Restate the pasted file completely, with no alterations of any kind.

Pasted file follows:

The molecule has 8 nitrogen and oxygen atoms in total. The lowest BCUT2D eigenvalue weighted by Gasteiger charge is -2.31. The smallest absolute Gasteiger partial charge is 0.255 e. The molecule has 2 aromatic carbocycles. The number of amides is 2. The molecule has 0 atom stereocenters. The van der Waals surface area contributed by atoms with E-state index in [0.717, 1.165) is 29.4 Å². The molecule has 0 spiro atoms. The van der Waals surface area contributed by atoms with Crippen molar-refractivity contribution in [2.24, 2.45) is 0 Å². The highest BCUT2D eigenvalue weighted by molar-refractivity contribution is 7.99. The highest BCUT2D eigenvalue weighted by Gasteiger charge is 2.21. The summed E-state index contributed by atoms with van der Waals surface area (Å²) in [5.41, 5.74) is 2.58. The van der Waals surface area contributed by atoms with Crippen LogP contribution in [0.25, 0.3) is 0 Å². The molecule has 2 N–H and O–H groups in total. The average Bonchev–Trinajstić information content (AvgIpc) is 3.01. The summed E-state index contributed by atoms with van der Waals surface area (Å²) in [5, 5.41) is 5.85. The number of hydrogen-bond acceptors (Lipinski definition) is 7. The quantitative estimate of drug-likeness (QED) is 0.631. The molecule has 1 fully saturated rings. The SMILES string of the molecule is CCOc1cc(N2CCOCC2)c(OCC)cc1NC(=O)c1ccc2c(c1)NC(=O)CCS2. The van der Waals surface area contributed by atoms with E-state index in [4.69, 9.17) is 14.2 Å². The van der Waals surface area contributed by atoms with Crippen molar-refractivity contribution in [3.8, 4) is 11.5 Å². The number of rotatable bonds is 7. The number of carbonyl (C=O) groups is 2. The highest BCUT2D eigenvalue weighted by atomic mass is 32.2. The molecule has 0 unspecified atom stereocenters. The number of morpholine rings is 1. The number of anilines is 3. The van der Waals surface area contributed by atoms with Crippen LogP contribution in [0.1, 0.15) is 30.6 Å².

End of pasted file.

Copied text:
The molecule has 8 nitrogen and oxygen atoms in total. The lowest BCUT2D eigenvalue weighted by Gasteiger charge is -2.31. The smallest absolute Gasteiger partial charge is 0.255 e. The molecule has 2 aromatic carbocycles. The number of amides is 2. The molecule has 0 atom stereocenters. The van der Waals surface area contributed by atoms with E-state index in [0.717, 1.165) is 29.4 Å². The molecule has 0 spiro atoms. The van der Waals surface area contributed by atoms with Crippen molar-refractivity contribution in [2.24, 2.45) is 0 Å². The highest BCUT2D eigenvalue weighted by molar-refractivity contribution is 7.99. The highest BCUT2D eigenvalue weighted by Gasteiger charge is 2.21. The summed E-state index contributed by atoms with van der Waals surface area (Å²) in [5.41, 5.74) is 2.58. The van der Waals surface area contributed by atoms with Crippen LogP contribution in [0.25, 0.3) is 0 Å². The molecule has 2 N–H and O–H groups in total. The average Bonchev–Trinajstić information content (AvgIpc) is 3.01. The summed E-state index contributed by atoms with van der Waals surface area (Å²) in [5, 5.41) is 5.85. The number of hydrogen-bond acceptors (Lipinski definition) is 7. The quantitative estimate of drug-likeness (QED) is 0.631. The molecule has 1 fully saturated rings. The SMILES string of the molecule is CCOc1cc(N2CCOCC2)c(OCC)cc1NC(=O)c1ccc2c(c1)NC(=O)CCS2. The van der Waals surface area contributed by atoms with E-state index in [4.69, 9.17) is 14.2 Å². The van der Waals surface area contributed by atoms with Crippen molar-refractivity contribution in [3.8, 4) is 11.5 Å². The number of rotatable bonds is 7. The number of carbonyl (C=O) groups is 2. The highest BCUT2D eigenvalue weighted by atomic mass is 32.2. The molecule has 0 unspecified atom stereocenters. The number of morpholine rings is 1. The number of anilines is 3. The van der Waals surface area contributed by atoms with Crippen LogP contribution in [0.1, 0.15) is 30.6 Å².